Two civil society organizations (CSOs) have called on African countries to mobilize revenue from within to finance development in the face of global economic challenges.
The West Africa Civil Society Institute (WACSI) and STAR Ghana Foundation (SGF) unanimously observed that due to dwindling donor funding and the ravages of COVID-19 , it had become imperative for countries on the continent to engage their citizens in what they termed “community philanthropy”.
This, the two organizations explained, was that local people help each other by sharing resources for their common good and supporting the development of local communities on the continent.
WASCI’s Head of Knowledge Management and Communications Unit, Jimm Chick, and STAR Ghana Foundation Executive Director, Alhaji Ibrahim-Tanko Amidu, made the call during separate media interviews in Accra yesterday. .
First learning meeting
This was on the sidelines of an initial week-long Learning and Reflection Partners meeting under the Giving for Change (GfC) project.
The meeting was co-hosted by WASCI and STAR Ghana and aimed to bring together representatives of GfC’s global partners to learn, share ideas, build relationships and reflect on progress in GfC implementation over the past 18 months. .
The GfC is a five-year project that aims to strengthen civic space and civil societies through domestic resource mobilization, philanthropy and community giving for social change and development.
It is funded by the Netherlands Ministry of Foreign Affairs and implemented in eight countries. These are Ghana, Nigeria, Uganda and Burkina Faso.
The others are Ethiopia, Kenya, Mozambique and Palestine.
Mr. Chick explained that there are many resources on the continent that could be tapped for the rapid development of communities. They included financial, technical and material aspects.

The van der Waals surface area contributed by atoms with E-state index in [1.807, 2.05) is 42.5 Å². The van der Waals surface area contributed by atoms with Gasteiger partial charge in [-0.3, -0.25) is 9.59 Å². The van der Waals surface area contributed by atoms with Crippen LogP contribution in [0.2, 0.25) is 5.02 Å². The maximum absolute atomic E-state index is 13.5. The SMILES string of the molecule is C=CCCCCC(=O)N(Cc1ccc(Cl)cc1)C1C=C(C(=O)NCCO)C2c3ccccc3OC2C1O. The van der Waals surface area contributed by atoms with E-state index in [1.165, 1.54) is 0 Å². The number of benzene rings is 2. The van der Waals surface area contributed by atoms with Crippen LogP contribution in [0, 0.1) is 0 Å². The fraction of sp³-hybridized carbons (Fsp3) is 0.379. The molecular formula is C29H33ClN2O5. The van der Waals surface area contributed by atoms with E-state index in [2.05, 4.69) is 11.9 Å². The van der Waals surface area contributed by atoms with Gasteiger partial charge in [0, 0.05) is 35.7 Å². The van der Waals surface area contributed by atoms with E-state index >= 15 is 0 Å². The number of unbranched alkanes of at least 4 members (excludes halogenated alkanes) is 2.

“We have many rich and well off people including poor people on the continent, not leaving you and me behind who can donate GH¢1 for a specific development program can make a significant difference in our communities respective,” he said.
He said the combination of financial, technical and material resources would ultimately help address the many challenges faced by communities on the continent, including food scarcity, poverty, disease and nutritional challenges.
Mr. Chick expressed his optimism that when people are encouraged to see the need to mobilize local resources effectively, it will lead to “the building of an industry of local philanthropists that will really help Africa advance its development faster than we currently know”.
“That’s why we’re building this powerful force or movement in Africa; dependence on donor funding and aid comes with some restrictive and mandatory measures that may not really favor our countries and organizations,” he warned.
Alhaji Amidu said African governments could also support the process by creating an enabling environment for people and communities to support development.
He noted that governments could do this by releasing a certain percentage of public funds to encourage communities who were able to finance and own around 60% of the projects they undertook, especially those that supported poverty reduction. .
It is equally important, according to Alhaji Amidu, that the government provides start-up funds to support local initiatives.
“Philanthropy is part of our culture, just that over time it gradually fades. In Ghana people feel that if you show that you are rich you will be targeted or people in your community will come after you,” he said.
The Executive Director of the Global Fund for Community Foundations, Jenny Hodgson, said the Dutch Ministry of Foreign Affairs is spending €25 million on the implementation of the GfC project in the eight beneficiary countries.
“People in Africa and elsewhere have always contributed to funerals, burials or weddings and so the systems already exist, but so far they have been ignored and neglected by the international development system which relies on the ‘money from outside the continent’, she sated.
The program director of the Wilde Ganzen Foundation, a Dutch non-governmental organization, Esther Meester, for her part, said that over the past two decades, the foundation had been looking for the best way to support organizations that were driving change in their “own context”.